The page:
Stakeholder Engagement, Collaborative Research and Capacity Strengthening


August 23, 2019 - <$authorEmail>

Highlights 51, Oluwatoyin Adebowale, August 2019.

A research dissemination and brainstorming session on addressing the challenges of aflatoxin contamination along the maize value chain took place at the National Agency for Food and Drugs Administration and Control (NAFDAC), Abuja on July 17, 2019. It was jointly organized by the Feed the Future Nigeria Agricultural Policy Project (NAPP) and NAFDAC.

Dr. Abimbola Adegboye, Deputy Director/Technical Assistant to the Director General (DG), Office of the DG, NAFDAC, facilitated the session. The Director General of NAFDAC, Professor Moji Christianah Adeyeye, represented by Pharmacist Fori Tatama, gave welcome remarks and goodwill messages. Others in attendance were: Director Planning Research & Statistics, NAFDAC; representative of the Federal Ministry of Agriculture and Natural Resources, The Federal Ministry of Health and the NAPP Principal Investigator, Professor Saweda LiverpoolTasie of Michigan State University (MSU).

The one-day program was attended by 34 participants (17 males and 17 females) from government, the private sector, producer groups, civil society, research organizations and academia.

The program included a technical session where presentations were given by representatives of the two organizing agencies. There were three speakers from NAPP. Professor Liverpool-Tasie made a presentation on “Market based incentives to address aflatoxin contamination in maize”, while Prof Adewale Obadina from Federal University of Agriculture, Abeokuta (FUNAAB) spoke on “The occurrence of aflatoxin and fumonisin along the maize value chain”. Mrs. Oluwatoyin Adebowale, a food science graduate and NAPP Scholar from FUNAAB, did her presentation on “Effect of Lactic acid fermentation on mycotoxin reduction of maize based products in southwest Nigeria”. 

This was followed by presentations from NAFDAC staff. Mrs. Ngozi Okeke, Chief Regulatory Officer, Food Safety and Applied Nutrition Directorate, Lagos presented on “Strategies and challenges associated with aflatoxin regulation enforcement in Nigeria”. Mrs. Grace Toyin Adebiyi, Chief Laboratory Technologist/Head, Mycotoxin Laboratory focused on “Mycotoxins Data in Nigeria: Prospect and Challenges”.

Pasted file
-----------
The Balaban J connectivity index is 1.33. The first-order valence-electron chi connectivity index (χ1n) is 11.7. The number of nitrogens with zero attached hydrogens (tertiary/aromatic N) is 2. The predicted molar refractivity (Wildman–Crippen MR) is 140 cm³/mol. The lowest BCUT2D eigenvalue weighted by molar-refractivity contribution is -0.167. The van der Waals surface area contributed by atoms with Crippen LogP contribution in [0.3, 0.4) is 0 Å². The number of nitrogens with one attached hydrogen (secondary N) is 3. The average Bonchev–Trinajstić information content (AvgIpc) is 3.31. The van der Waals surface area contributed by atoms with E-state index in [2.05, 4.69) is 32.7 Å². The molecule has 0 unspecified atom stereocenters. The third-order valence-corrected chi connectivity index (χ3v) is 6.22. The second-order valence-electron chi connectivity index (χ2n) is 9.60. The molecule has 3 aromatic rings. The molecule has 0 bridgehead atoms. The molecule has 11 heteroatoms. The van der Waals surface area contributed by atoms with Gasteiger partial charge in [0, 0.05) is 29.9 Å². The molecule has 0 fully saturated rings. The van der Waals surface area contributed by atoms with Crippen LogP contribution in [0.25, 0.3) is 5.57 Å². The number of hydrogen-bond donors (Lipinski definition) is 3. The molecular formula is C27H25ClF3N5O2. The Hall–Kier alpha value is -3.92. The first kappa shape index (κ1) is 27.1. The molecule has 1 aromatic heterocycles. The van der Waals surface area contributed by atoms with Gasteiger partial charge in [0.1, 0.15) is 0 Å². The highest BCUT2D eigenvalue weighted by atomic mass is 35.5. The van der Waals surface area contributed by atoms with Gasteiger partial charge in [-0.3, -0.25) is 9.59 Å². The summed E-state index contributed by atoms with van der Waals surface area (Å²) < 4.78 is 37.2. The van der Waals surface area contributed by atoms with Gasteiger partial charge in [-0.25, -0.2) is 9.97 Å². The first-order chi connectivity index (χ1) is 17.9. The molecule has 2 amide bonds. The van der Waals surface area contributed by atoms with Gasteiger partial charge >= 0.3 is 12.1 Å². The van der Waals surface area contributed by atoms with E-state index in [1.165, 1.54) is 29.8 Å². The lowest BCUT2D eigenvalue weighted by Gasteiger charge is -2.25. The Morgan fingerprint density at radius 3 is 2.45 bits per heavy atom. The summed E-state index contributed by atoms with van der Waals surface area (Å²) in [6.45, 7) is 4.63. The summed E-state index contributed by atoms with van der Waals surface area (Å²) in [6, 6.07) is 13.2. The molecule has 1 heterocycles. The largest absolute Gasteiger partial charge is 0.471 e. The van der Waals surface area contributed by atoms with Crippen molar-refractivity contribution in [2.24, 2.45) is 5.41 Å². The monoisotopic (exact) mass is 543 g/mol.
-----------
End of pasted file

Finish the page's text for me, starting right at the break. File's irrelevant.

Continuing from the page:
After comments, questions and answers at the end of the technical session, the participants were divided into three groups to reflect on the presentations, to explore their personal experiences with issues of aflatoxin in feed and food products and to further discuss two questions listed below.

  1. What can be done to increase the availability of up-to-date data on the incidence of mycotoxin contamination in Nigeria?
  2. What are the next steps to build on what we do know and the current situation with enforcement to address this challenge of aflatoxin contamination in maize based products in Nigeria?

After these discussions, representatives from each group presented a summary of their group findings. Participants’ email addresses were collected for the dissemination of outputs from the event and for future research collaboration. The event created awareness on the presence of aflatoxins and other mycotoxins in foods and feeds and health implications for humans and farm animals. It also provided solutions by presenting options to reduce mycotoxins in foods and feeds.

This activity demonstrates how, through collaborative research, the policy project strengthens capacity all the way to stakeholder engagement. For me as a NAPP scholar, being a part of the aflatoxin teamwork has been a great privilege. It has exposed me to lots of learning avenues. I have worked with renowned professors and they have impacted greatly on my research interests. This work has exposed me to best practices in fieldwork coordination and, as a result of our research findings, we have been able to produce technical papers to my credit as a young academic and scholar. I would say that the task was quite challenging at first, with my lack of fieldwork experience. Meeting different respondents on the field was challenging, as some were not responsive at first but with engagement and persuasion, they became responsive afterwards. Therefore, this experience has taught me how to relate and interact with different stakeholders on the field and at events like this.



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